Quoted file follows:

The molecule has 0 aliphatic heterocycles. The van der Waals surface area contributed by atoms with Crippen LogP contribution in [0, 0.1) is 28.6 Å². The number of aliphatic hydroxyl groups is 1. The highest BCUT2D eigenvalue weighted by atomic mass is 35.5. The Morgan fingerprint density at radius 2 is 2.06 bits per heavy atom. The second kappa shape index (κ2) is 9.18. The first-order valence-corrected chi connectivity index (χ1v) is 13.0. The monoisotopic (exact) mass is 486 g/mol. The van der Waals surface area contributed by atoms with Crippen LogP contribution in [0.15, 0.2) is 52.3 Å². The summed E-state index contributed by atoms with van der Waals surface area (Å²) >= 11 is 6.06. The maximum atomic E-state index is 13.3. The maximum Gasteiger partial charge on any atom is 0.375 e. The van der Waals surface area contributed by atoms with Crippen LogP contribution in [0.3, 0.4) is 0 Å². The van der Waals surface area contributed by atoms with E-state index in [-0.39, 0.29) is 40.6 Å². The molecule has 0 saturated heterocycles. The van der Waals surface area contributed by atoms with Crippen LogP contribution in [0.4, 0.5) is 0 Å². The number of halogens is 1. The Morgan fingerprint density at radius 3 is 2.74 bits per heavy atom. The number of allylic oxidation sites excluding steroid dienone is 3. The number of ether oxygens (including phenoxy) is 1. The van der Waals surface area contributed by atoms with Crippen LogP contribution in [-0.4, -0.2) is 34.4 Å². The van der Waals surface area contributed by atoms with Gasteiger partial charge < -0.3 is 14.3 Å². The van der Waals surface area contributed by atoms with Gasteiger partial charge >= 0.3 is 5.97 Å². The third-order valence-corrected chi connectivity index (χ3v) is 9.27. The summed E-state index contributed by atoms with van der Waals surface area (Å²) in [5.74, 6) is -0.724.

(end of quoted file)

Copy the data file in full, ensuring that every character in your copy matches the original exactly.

The molecule has 0 aliphatic heterocycles. The van der Waals surface area contributed by atoms with Crippen LogP contribution in [0, 0.1) is 28.6 Å². The number of aliphatic hydroxyl groups is 1. The highest BCUT2D eigenvalue weighted by atomic mass is 35.5. The Morgan fingerprint density at radius 2 is 2.06 bits per heavy atom. The second kappa shape index (κ2) is 9.18. The first-order valence-corrected chi connectivity index (χ1v) is 13.0. The monoisotopic (exact) mass is 486 g/mol. The van der Waals surface area contributed by atoms with Crippen LogP contribution in [0.15, 0.2) is 52.3 Å². The summed E-state index contributed by atoms with van der Waals surface area (Å²) >= 11 is 6.06. The maximum atomic E-state index is 13.3. The maximum Gasteiger partial charge on any atom is 0.375 e. The van der Waals surface area contributed by atoms with Crippen LogP contribution in [0.3, 0.4) is 0 Å². The van der Waals surface area contributed by atoms with E-state index in [-0.39, 0.29) is 40.6 Å². The molecule has 0 saturated heterocycles. The van der Waals surface area contributed by atoms with Crippen LogP contribution in [0.4, 0.5) is 0 Å². The number of halogens is 1. The Morgan fingerprint density at radius 3 is 2.74 bits per heavy atom. The number of allylic oxidation sites excluding steroid dienone is 3. The number of ether oxygens (including phenoxy) is 1. The van der Waals surface area contributed by atoms with Crippen LogP contribution in [-0.4, -0.2) is 34.4 Å². The van der Waals surface area contributed by atoms with Gasteiger partial charge < -0.3 is 14.3 Å². The van der Waals surface area contributed by atoms with Gasteiger partial charge >= 0.3 is 5.97 Å². The third-order valence-corrected chi connectivity index (χ3v) is 9.27. The summed E-state index contributed by atoms with van der Waals surface area (Å²) in [5.74, 6) is -0.724.